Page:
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Francis Fukuyama: neo-con friendship comes to an end

This article is over 15 years, 10 months old
No one should be in any doubt about Tony Blair’s arrogance in saying that god will judge him for invading Iraq. The implication was that he doesn’t care about the judgement of mere mortals such as the rest of us.
Issue 1991

No one should be in any doubt about Tony Blair’s arrogance in saying that god will judge him for invading Iraq. The implication was that he doesn’t care about the judgement of mere mortals such as the rest of us.

But it’s much too late for that. The tide of public opinion is turning against the Iraq adventure, more rapidly now in the US than in Britain.

One sign of this was an article by Francis Fukuyama called “After Neo-conservatism” that appeared recently. The neo-conservatives are the group of right wing Republican intellectuals who campaigned for war with Iraq long before 11 September 2001.

Their think tank is the Project for the New American Century, their best-known figure Paul Wolfowitz, deputy defence secretary in George Bush’s first administration.

The neo-cons share the belief of Woodrow Wilson, US president during the First World War, that spreading US-style liberal capitalism will bring peace and prosperity to the world.

But, unlike Wilson, the neo-cons have no faith in international institutions. They rely instead on the unilateral assertion of US military power to export “democratic” capitalism.

Conquering Iraq was meant to be the first step in transforming the Middle East along these lines.

For years Fukuyama was a neo-con. He belonged to the same networks connecting academia and the US national security establishment from which figures such as Wolfowitz emerged.

It was when he was serving as director of policy planning in the state department under George Bush senior in 1989 that Fukuyama came up with the famous thesis that the collapse of the Soviet Union marked the end of history.


There would be no more great social transformations, he argued, just endless years of liberal capitalism. This seemed like the height of neo-con triumphalism. But now Fukuyama wants to distance himself from neo-conservatism. He writes:

“‘The End of History’ presented a kind of Marxist argument for the existence of a long-term process of social evolution, but one that terminates in liberal democracy rather than Communism. The neo-conservative position… was, by contrast, Leninist – they believed that history can be pushed along with the right application of power and will.

“Leninism was a tragedy in its Bolshevik version, and it has returned as farce when practised by the US. Neo-conservatism, as both a political symbol and a body of thought, has evolved into something I can no longer support.”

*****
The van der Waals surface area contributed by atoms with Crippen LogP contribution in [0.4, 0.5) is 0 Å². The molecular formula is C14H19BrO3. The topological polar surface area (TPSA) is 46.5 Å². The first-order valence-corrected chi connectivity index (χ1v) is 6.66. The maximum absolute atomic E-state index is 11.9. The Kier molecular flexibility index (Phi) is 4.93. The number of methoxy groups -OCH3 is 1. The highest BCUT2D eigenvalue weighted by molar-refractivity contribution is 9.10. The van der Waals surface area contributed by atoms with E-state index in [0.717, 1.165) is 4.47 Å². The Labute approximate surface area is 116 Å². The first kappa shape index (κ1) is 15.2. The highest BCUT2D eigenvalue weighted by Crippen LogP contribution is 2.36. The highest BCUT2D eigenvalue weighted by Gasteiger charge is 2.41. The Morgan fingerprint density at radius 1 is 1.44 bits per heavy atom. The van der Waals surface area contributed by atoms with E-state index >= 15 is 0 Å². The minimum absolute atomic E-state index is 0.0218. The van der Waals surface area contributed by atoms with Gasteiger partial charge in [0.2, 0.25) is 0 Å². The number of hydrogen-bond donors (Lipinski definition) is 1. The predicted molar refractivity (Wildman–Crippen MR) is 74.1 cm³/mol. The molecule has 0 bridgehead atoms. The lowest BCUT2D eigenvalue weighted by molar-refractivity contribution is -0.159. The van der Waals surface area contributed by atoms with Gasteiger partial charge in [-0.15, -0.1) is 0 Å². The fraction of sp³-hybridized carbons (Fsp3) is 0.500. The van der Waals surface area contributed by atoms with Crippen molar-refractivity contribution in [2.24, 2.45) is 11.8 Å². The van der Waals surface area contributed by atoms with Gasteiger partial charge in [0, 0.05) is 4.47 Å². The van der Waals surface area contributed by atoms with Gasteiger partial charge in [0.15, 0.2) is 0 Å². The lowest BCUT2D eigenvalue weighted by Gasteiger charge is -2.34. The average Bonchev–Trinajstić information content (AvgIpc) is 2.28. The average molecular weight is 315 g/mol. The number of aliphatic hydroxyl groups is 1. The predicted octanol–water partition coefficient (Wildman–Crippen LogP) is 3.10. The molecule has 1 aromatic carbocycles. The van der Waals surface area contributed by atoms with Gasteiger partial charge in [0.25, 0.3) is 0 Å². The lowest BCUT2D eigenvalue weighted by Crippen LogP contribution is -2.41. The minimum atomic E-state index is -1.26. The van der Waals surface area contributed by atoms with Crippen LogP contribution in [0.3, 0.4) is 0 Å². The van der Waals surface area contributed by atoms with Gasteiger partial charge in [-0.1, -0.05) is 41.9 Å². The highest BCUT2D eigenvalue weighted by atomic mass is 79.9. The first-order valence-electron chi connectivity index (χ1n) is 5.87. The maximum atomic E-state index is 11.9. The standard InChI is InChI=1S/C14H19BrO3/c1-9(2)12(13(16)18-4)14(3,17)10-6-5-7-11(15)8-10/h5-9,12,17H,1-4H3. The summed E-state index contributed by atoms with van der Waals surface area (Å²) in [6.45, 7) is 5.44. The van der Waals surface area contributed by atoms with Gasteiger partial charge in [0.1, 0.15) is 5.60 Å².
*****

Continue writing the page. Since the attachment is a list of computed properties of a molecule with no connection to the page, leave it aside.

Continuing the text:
What Fukuyama is trying to say is that he thinks that the triumph of liberal capitalism is historically inevitable. Never mind the distortion of Marxism involved, because hidden here is an important point.

The neo-cons of the Project for the New American Century were less confident than Fukuyama. Wolfowitz has stressed that the rise of powers such as China represents a threat to both the stability of capitalism and the hegemony of the US.

The implication the neo-cons drew was that the US needs to use its military power actively, waging preventive wars. This is not just to eliminate terrorists and rogue states, but to entrench a global balance of forces that underwrites US dominance.

But, as Fukuyama shows, this enterprise has backfired badly. The US is bogged down in Iraq, thanks in large part to the wildly optimistic planning of the neo-cons in the Pentagon. Its image as a “benevolent hegemon” has suffered severe damage.

Wolfowitz and most other leading neo-cons have left the administration. Bush continues to reaffirm his “forward strategy for freedom in the Middle East”, but it is evidently in tatters.

The combination of Hamas’s victory in the Palestinian elections and the sight of the US president last weekend walking side by side with the Pakistani dictator Pervez Musharraf, whose security forces had just crushed anti-Bush protests, is sufficient demonstration of this fact.

Despite his break with the neo-cons, Fukuyama remains committed to the US as an imperial power. His chief fear is that the Iraq debacle will push it into isolationism. That is very unlikely, but no doubt history has plenty more tricks up its sleeve to confound the US empire and its ideologues.


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